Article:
Thank you for a wonderful five weeks.
I know that you are not really set up for the kosher traveler just yet, but I sincerely thank you by taking a step in the right direction by giving the Chabad house official status. This will allow them to buy a permanent center and serve the Jews in Seoul even better. On that front, I apologize for taking three percent of the current Jewish population of Seoul home with me, but I think that perhaps the blog has made you a little less impossibly far away to my readers, and maybe one or two will decide to come visit themselves and replenish the supply.
While I am thanking you, I must comment on how remarkably friendly you have been to my children. It is not easy to travel with children of all ages, and you embraced them all. You waited patiently for them to board the subway, you didn’t flinch when they entered ceramics stores, and you even smiled when the baby fussed (or worse) while riding on mass transit. It seems like you went out of your way to give my children happy memories, and I am grateful.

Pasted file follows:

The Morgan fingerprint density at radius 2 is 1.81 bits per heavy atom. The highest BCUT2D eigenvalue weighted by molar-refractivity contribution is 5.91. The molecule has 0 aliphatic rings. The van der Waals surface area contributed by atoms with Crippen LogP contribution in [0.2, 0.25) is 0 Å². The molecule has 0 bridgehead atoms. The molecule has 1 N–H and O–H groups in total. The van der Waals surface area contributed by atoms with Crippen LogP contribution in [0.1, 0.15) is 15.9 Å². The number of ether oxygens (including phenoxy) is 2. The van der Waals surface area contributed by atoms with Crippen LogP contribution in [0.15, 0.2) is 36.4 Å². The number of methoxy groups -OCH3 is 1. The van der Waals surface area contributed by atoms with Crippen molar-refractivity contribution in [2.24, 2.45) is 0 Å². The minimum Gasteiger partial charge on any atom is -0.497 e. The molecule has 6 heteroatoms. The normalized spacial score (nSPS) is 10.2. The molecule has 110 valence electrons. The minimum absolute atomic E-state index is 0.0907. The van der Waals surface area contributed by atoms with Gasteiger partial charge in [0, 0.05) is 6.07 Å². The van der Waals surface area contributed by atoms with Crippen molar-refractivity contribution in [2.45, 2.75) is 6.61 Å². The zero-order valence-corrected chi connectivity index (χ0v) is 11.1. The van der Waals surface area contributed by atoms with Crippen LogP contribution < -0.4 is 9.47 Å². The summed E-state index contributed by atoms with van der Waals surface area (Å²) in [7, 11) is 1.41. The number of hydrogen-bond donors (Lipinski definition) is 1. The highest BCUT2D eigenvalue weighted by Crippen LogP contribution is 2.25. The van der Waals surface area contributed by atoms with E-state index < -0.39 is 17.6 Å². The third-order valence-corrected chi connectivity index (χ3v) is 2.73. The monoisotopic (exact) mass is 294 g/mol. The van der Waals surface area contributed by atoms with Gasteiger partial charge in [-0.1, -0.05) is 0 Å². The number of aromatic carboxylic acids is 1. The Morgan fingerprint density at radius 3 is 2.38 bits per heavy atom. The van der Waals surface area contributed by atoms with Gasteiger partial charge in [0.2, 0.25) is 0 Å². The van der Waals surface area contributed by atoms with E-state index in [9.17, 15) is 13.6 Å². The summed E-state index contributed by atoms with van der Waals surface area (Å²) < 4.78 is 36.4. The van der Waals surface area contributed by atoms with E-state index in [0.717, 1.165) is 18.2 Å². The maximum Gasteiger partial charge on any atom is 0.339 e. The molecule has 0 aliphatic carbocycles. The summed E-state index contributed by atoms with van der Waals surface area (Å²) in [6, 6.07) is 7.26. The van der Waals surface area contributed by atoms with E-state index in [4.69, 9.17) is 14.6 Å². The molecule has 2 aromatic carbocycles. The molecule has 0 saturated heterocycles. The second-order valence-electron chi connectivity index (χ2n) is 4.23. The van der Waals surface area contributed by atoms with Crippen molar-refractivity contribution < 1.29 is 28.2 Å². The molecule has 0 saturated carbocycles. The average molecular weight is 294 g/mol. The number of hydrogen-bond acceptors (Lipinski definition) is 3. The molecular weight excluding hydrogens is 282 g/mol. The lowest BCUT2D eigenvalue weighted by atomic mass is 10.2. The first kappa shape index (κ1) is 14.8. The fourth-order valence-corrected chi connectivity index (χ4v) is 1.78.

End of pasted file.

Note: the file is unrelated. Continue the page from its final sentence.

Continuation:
I know it’s not your fault that we all seemed to get sick; you have different bugs than we do back home. I do appreciate the wearing a mask in public when you are under the weather. It was surprising easy to get used to and really much more comfortable than going without. I doubt that Westerners will adopt this practice any time soon, and more’s the pity.
I also must thank you for unabashedly mentioning “the great wisdom of our ancestors” in your museums. In this modern world where ancient practices are seen as primitive and useless, I really appreciate meeting another culture that also values the ancient ways. May you continue to modernize while holding on to the best of who you are.
It’s time for the children and me to go home now, but we leave Cloud Man in your care. I would consider it a great blessing if it turns out that some day, we can return and visit you again.
I leave you with a blessing of my people; may you go from strength to strength.
Annyonghi kyeseyo and Shalom,